The Farnesina is also attentive to the phenomenon that stimulates work, that is, monitoring the economic segment of Roots Tourism and trying to conceive initiatives and institutional actions to support it – a reality that could be precious for the relaunch of the country at the end of the pandemic.
Fiorello Primi, President of the “Most Beautiful Villages in Italy Association,” expressed satisfaction that this type of tourism has entered the PNRR (National Recovery and Resilience Plan). Primi highlighted how currently 315 Italian villages out of about 900 visited in recent years have been admitted to the association; this is to underline the quality level required to be part of this excellence.
Primi, however, highlighted difficulties in small villages relating to the recovery of homes and, for example, access to tools such as the so-called “eco-bonus” for practical, bureaucratic, and legislative reasons. In this regard, De Vita noted that the issue of adapting infrastructures, which concerns the recovery of the areas of built-up areas, the transport system, and the professional qualification itself, certainly plays a central role.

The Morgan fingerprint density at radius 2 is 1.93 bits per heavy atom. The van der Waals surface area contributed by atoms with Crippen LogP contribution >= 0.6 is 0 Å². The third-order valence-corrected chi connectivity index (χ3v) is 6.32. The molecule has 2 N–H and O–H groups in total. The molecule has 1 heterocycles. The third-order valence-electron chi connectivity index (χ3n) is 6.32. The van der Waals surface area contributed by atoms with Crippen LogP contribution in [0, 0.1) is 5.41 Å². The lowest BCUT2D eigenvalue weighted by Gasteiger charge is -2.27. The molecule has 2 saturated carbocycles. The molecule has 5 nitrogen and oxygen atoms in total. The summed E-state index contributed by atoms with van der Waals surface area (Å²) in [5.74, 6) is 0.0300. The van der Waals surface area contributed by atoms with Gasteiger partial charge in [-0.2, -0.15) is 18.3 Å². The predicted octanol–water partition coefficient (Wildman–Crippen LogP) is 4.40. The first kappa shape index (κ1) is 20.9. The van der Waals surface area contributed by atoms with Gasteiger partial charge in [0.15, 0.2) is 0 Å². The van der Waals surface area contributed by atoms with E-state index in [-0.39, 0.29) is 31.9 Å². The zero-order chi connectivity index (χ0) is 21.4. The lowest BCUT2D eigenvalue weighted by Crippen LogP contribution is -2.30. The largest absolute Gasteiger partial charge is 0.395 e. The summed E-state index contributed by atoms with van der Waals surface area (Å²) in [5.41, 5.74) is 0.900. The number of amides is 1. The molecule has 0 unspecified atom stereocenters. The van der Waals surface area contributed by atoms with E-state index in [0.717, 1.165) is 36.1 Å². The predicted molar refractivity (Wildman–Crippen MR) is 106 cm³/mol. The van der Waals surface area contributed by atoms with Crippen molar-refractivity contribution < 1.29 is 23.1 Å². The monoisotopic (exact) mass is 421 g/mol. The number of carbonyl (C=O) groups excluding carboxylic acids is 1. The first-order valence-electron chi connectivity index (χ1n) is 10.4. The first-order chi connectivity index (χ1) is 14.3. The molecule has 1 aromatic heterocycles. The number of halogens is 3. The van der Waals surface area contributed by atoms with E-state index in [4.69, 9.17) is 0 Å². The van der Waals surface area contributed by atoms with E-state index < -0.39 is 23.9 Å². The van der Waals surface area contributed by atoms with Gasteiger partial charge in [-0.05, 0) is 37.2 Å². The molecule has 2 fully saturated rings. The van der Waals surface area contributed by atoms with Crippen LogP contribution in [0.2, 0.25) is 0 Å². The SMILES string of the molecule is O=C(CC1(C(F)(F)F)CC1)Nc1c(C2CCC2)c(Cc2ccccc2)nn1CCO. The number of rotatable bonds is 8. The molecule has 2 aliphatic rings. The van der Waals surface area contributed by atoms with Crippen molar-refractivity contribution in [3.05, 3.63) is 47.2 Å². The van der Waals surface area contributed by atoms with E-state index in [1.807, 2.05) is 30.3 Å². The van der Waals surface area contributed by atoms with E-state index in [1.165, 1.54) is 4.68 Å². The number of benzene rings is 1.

“With the master of tourism of the roots,” added De Vita, “We are witnessing the rise of new professions that must be recognized in order to be able to operate in the territories.” Saverio Lamiranda, President of the Terre di Aristeo Association for Rural Tourism, recalled the tragedy of the depopulation of the villages, especially in areas such as Lucania.
“We must make our territories become tourist destinations,” explained Lamiranda, hoping for a possible restart of tourism starting from Lucanians abroad. He also highlighted the need to make Lucanians abroad become active citizens for the regeneration of villages through the creation of virtual squares.
Giovanna Giordano, President of Comites de Montréal, spoke of several young people who want to return to their places of origin, told in the stories told by their grandparents. “It would be important to create such a table with young people to understand more why they do not return, what are the difficulties?” Giordano noted underlining both the strong closeness of young people to their villages of origin and the importance of the Palermo Seminary for the approach of the new generations.